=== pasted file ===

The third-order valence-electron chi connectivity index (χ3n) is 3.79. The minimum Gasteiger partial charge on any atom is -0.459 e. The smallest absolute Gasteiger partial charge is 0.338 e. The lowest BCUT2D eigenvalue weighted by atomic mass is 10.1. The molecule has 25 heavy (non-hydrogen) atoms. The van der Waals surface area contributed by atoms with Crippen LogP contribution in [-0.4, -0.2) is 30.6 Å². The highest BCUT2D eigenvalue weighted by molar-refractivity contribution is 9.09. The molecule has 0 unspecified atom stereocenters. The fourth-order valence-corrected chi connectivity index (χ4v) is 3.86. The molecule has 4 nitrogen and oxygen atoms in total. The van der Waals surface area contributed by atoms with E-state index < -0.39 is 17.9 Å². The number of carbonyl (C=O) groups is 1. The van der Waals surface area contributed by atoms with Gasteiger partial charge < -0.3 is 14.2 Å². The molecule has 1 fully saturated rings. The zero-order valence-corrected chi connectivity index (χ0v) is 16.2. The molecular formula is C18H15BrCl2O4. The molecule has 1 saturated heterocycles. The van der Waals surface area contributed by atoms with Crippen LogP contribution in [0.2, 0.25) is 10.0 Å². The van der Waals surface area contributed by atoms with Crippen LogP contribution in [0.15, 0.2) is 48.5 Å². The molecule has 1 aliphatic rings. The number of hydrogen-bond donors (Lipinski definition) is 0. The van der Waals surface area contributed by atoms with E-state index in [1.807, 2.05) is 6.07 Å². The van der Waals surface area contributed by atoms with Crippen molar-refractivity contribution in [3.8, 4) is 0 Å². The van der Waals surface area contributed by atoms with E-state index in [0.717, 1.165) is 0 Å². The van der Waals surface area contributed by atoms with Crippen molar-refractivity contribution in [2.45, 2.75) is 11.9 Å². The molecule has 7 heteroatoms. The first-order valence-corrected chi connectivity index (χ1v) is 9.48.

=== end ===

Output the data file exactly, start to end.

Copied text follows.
The third-order valence-electron chi connectivity index (χ3n) is 3.79. The minimum Gasteiger partial charge on any atom is -0.459 e. The smallest absolute Gasteiger partial charge is 0.338 e. The lowest BCUT2D eigenvalue weighted by atomic mass is 10.1. The molecule has 25 heavy (non-hydrogen) atoms. The van der Waals surface area contributed by atoms with Crippen LogP contribution in [-0.4, -0.2) is 30.6 Å². The highest BCUT2D eigenvalue weighted by molar-refractivity contribution is 9.09. The molecule has 0 unspecified atom stereocenters. The fourth-order valence-corrected chi connectivity index (χ4v) is 3.86. The molecule has 4 nitrogen and oxygen atoms in total. The van der Waals surface area contributed by atoms with E-state index < -0.39 is 17.9 Å². The number of carbonyl (C=O) groups is 1. The van der Waals surface area contributed by atoms with Gasteiger partial charge < -0.3 is 14.2 Å². The molecule has 1 fully saturated rings. The zero-order valence-corrected chi connectivity index (χ0v) is 16.2. The molecular formula is C18H15BrCl2O4. The molecule has 1 saturated heterocycles. The van der Waals surface area contributed by atoms with Crippen LogP contribution in [0.2, 0.25) is 10.0 Å². The van der Waals surface area contributed by atoms with Crippen LogP contribution in [0.15, 0.2) is 48.5 Å². The molecule has 1 aliphatic rings. The number of hydrogen-bond donors (Lipinski definition) is 0. The van der Waals surface area contributed by atoms with E-state index in [1.807, 2.05) is 6.07 Å². The van der Waals surface area contributed by atoms with Crippen molar-refractivity contribution in [3.8, 4) is 0 Å². The van der Waals surface area contributed by atoms with E-state index in [0.717, 1.165) is 0 Å². The van der Waals surface area contributed by atoms with Crippen molar-refractivity contribution in [2.45, 2.75) is 11.9 Å². The molecule has 7 heteroatoms. The first-order valence-corrected chi connectivity index (χ1v) is 9.48.